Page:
In this study, the authors investigated the need for ICU admission after bariatric surgery. OSA has a known incidence of 70-80% in bariatric surgery patients. To prevent complications, many of these people are admitted to the ICU for observation. However, this could potentially increase overall cost of hospitalization and waste a scarce resource such as the ICU. Of the 794 patients in this study, 151 had severe sleep apnea and where admitted to the ICU. There were no deaths, re-intubations or other complications. The authors suggest, based on the findings in this study, that routine ICU use after laparoscopic bariatric surgery may be unnecessary.
In this manuscript, the authors provide a nice discussion on the reasons why patients in the ICU have sleep disorders and how these disorders manifest in critically ill patients. The authors provide an interesting discussion of how being admitted to the ICU promotes and perpetuates sleep disorders and provide a discussion on what can be done to possibly prevent sleep deterioration in the ICU. This is a very interesting read for those just getting into the interface between sleep and critical care medicine. Interested readers should also seek previous works by Dr. Pisani who is currently at one of the nation’s most productive research centers for sleep in the ICU.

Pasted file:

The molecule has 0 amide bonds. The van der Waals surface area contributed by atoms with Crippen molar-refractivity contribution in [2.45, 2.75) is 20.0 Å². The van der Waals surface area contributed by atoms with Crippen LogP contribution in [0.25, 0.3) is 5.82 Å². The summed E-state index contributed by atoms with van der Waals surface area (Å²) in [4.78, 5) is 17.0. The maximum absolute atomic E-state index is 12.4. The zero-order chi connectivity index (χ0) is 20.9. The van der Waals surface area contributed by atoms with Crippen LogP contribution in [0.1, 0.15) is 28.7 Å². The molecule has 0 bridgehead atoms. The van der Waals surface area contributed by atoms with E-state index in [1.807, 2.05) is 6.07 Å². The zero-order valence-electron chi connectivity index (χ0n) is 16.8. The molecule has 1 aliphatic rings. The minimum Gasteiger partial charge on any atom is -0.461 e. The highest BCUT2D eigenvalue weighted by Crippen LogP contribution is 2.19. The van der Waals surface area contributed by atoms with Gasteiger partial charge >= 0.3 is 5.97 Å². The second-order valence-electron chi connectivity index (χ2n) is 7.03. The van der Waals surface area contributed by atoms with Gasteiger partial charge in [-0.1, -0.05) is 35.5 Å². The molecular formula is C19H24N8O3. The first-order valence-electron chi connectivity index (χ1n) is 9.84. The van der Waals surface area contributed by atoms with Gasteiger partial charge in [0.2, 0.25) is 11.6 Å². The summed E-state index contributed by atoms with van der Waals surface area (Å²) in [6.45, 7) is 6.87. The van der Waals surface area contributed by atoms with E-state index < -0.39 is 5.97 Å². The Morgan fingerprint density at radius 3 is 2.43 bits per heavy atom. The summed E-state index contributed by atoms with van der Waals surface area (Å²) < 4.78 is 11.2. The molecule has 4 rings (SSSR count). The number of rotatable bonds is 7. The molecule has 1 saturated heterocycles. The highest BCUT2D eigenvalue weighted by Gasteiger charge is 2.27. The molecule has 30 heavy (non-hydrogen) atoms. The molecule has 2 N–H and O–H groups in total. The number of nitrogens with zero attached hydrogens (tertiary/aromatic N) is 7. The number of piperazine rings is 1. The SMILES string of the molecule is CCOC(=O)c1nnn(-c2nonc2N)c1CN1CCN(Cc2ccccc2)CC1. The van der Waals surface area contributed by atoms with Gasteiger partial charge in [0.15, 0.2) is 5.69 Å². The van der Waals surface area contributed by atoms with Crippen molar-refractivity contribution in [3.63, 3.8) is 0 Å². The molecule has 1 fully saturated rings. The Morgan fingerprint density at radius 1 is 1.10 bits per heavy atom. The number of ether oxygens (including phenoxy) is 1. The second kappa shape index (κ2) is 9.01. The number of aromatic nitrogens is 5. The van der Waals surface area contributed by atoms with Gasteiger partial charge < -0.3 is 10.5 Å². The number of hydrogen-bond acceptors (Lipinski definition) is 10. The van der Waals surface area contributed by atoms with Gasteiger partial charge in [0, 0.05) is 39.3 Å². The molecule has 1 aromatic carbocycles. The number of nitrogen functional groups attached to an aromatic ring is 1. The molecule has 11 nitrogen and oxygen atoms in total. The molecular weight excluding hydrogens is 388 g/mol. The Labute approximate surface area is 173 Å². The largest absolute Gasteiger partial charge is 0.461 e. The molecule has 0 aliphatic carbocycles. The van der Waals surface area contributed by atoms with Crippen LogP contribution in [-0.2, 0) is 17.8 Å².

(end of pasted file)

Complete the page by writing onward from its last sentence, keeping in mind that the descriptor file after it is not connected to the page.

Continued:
In this small study of 12 patients, the authors evaluate the influence of care on sleep using filming techniques and actigraphy. The authors noted 28 different types of care interventions of which 42.8 percent caused awakening for sleep. The examination revealed that there were 1.8 interventions per patient per hour. Administration of oral medications and food were the interventions that caused higher frequencies of awakenings. Health care providers need to rethink planning of interventions to help aid sleep. They off a few suggestions on how an ICU could do this.
In this extensive review, the authors examined 30 studies, many of which were randomized controlled trails, that evaluated the effects of non-pharmacological interventions for sleep promotion in patients admitted to the ICU who were 18 years of age or older. In these studies, there were at total of 1569 patients. The authors we able to review many interventions and their effects on sleep. They concluded that the quality of existing evidence pertaining to using non-pharmacological interventions for promoting sleep on critically ill adult patients was low or very low. However, they did find that earplugs or eye mask may have a small benefit on sleep and delirium in the ICU.